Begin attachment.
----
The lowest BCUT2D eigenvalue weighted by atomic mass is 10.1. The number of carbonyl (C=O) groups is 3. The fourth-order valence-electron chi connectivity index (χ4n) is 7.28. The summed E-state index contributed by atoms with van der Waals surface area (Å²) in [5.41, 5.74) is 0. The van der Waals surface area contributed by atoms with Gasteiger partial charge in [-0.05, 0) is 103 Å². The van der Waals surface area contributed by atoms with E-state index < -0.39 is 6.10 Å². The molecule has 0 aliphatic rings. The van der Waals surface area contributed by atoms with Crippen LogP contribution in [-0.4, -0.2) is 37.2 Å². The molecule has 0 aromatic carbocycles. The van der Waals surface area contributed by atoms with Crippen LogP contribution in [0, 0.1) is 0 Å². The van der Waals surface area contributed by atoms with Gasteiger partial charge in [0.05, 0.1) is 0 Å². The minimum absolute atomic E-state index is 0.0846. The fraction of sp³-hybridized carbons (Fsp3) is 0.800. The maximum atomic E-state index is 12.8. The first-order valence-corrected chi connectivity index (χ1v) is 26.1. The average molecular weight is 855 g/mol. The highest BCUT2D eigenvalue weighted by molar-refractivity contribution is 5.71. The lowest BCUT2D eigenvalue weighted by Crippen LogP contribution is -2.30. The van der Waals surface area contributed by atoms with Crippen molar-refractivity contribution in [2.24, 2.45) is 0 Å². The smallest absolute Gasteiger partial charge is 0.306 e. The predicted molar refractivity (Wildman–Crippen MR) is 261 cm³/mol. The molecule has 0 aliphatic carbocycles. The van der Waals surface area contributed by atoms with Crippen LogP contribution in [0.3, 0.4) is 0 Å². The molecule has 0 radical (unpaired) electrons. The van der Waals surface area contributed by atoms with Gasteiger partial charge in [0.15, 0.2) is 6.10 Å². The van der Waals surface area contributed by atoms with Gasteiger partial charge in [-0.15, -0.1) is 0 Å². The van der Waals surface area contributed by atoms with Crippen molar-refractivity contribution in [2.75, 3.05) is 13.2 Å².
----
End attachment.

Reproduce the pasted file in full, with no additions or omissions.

The lowest BCUT2D eigenvalue weighted by atomic mass is 10.1. The number of carbonyl (C=O) groups is 3. The fourth-order valence-electron chi connectivity index (χ4n) is 7.28. The summed E-state index contributed by atoms with van der Waals surface area (Å²) in [5.41, 5.74) is 0. The van der Waals surface area contributed by atoms with Gasteiger partial charge in [-0.05, 0) is 103 Å². The van der Waals surface area contributed by atoms with E-state index < -0.39 is 6.10 Å². The molecule has 0 aliphatic rings. The van der Waals surface area contributed by atoms with Crippen LogP contribution in [-0.4, -0.2) is 37.2 Å². The molecule has 0 aromatic carbocycles. The van der Waals surface area contributed by atoms with Crippen LogP contribution in [0, 0.1) is 0 Å². The van der Waals surface area contributed by atoms with Gasteiger partial charge in [0.05, 0.1) is 0 Å². The minimum absolute atomic E-state index is 0.0846. The fraction of sp³-hybridized carbons (Fsp3) is 0.800. The maximum atomic E-state index is 12.8. The first-order valence-corrected chi connectivity index (χ1v) is 26.1. The average molecular weight is 855 g/mol. The highest BCUT2D eigenvalue weighted by molar-refractivity contribution is 5.71. The lowest BCUT2D eigenvalue weighted by Crippen LogP contribution is -2.30. The van der Waals surface area contributed by atoms with Crippen molar-refractivity contribution in [2.24, 2.45) is 0 Å². The smallest absolute Gasteiger partial charge is 0.306 e. The predicted molar refractivity (Wildman–Crippen MR) is 261 cm³/mol. The molecule has 0 aliphatic carbocycles. The van der Waals surface area contributed by atoms with Crippen LogP contribution in [0.3, 0.4) is 0 Å². The molecule has 0 radical (unpaired) electrons. The van der Waals surface area contributed by atoms with Gasteiger partial charge in [0.15, 0.2) is 6.10 Å². The van der Waals surface area contributed by atoms with Gasteiger partial charge in [-0.15, -0.1) is 0 Å². The van der Waals surface area contributed by atoms with Crippen molar-refractivity contribution in [2.75, 3.05) is 13.2 Å².